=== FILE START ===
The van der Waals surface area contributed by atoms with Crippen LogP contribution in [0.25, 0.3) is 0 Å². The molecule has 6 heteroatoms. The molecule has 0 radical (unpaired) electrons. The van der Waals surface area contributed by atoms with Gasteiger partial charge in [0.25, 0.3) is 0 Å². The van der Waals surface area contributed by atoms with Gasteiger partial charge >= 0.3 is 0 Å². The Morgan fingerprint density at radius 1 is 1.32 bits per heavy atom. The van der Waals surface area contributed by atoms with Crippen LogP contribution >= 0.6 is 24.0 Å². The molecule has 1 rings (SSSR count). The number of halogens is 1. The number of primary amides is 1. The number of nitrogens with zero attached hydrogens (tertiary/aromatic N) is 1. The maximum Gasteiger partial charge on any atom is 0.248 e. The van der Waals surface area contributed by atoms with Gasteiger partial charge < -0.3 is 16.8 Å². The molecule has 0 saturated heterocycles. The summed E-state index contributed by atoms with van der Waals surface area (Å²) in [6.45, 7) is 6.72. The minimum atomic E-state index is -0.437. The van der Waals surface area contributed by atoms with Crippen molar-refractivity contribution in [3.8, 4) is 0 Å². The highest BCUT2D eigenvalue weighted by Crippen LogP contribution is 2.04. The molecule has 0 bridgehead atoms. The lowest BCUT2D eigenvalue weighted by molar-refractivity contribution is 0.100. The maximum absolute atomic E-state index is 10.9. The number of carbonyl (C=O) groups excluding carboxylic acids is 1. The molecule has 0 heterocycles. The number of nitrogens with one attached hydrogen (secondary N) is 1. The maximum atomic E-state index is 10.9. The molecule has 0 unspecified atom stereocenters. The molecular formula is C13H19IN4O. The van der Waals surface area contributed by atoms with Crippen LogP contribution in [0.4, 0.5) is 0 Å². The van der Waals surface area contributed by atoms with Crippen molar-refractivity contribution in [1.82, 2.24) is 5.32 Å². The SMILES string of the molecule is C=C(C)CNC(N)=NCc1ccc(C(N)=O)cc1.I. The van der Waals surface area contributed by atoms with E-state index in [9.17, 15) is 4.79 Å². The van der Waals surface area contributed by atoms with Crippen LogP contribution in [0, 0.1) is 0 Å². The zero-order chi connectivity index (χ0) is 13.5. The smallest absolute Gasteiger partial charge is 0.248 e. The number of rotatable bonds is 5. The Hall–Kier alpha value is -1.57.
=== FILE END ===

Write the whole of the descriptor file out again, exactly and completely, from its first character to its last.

The van der Waals surface area contributed by atoms with Crippen LogP contribution in [0.25, 0.3) is 0 Å². The molecule has 6 heteroatoms. The molecule has 0 radical (unpaired) electrons. The van der Waals surface area contributed by atoms with Gasteiger partial charge in [0.25, 0.3) is 0 Å². The van der Waals surface area contributed by atoms with Gasteiger partial charge >= 0.3 is 0 Å². The Morgan fingerprint density at radius 1 is 1.32 bits per heavy atom. The van der Waals surface area contributed by atoms with Crippen LogP contribution >= 0.6 is 24.0 Å². The molecule has 1 rings (SSSR count). The number of halogens is 1. The number of primary amides is 1. The number of nitrogens with zero attached hydrogens (tertiary/aromatic N) is 1. The maximum Gasteiger partial charge on any atom is 0.248 e. The van der Waals surface area contributed by atoms with Gasteiger partial charge < -0.3 is 16.8 Å². The molecule has 0 saturated heterocycles. The summed E-state index contributed by atoms with van der Waals surface area (Å²) in [6.45, 7) is 6.72. The minimum atomic E-state index is -0.437. The van der Waals surface area contributed by atoms with Crippen molar-refractivity contribution in [3.8, 4) is 0 Å². The highest BCUT2D eigenvalue weighted by Crippen LogP contribution is 2.04. The molecule has 0 bridgehead atoms. The lowest BCUT2D eigenvalue weighted by molar-refractivity contribution is 0.100. The maximum absolute atomic E-state index is 10.9. The number of carbonyl (C=O) groups excluding carboxylic acids is 1. The molecule has 0 heterocycles. The number of nitrogens with one attached hydrogen (secondary N) is 1. The maximum atomic E-state index is 10.9. The molecule has 0 unspecified atom stereocenters. The molecular formula is C13H19IN4O. The van der Waals surface area contributed by atoms with Crippen LogP contribution in [0.4, 0.5) is 0 Å². The van der Waals surface area contributed by atoms with Crippen molar-refractivity contribution in [1.82, 2.24) is 5.32 Å². The SMILES string of the molecule is C=C(C)CNC(N)=NCc1ccc(C(N)=O)cc1.I. The van der Waals surface area contributed by atoms with E-state index in [9.17, 15) is 4.79 Å². The van der Waals surface area contributed by atoms with Crippen LogP contribution in [0, 0.1) is 0 Å². The zero-order chi connectivity index (χ0) is 13.5. The smallest absolute Gasteiger partial charge is 0.248 e. The number of rotatable bonds is 5. The Hall–Kier alpha value is -1.57.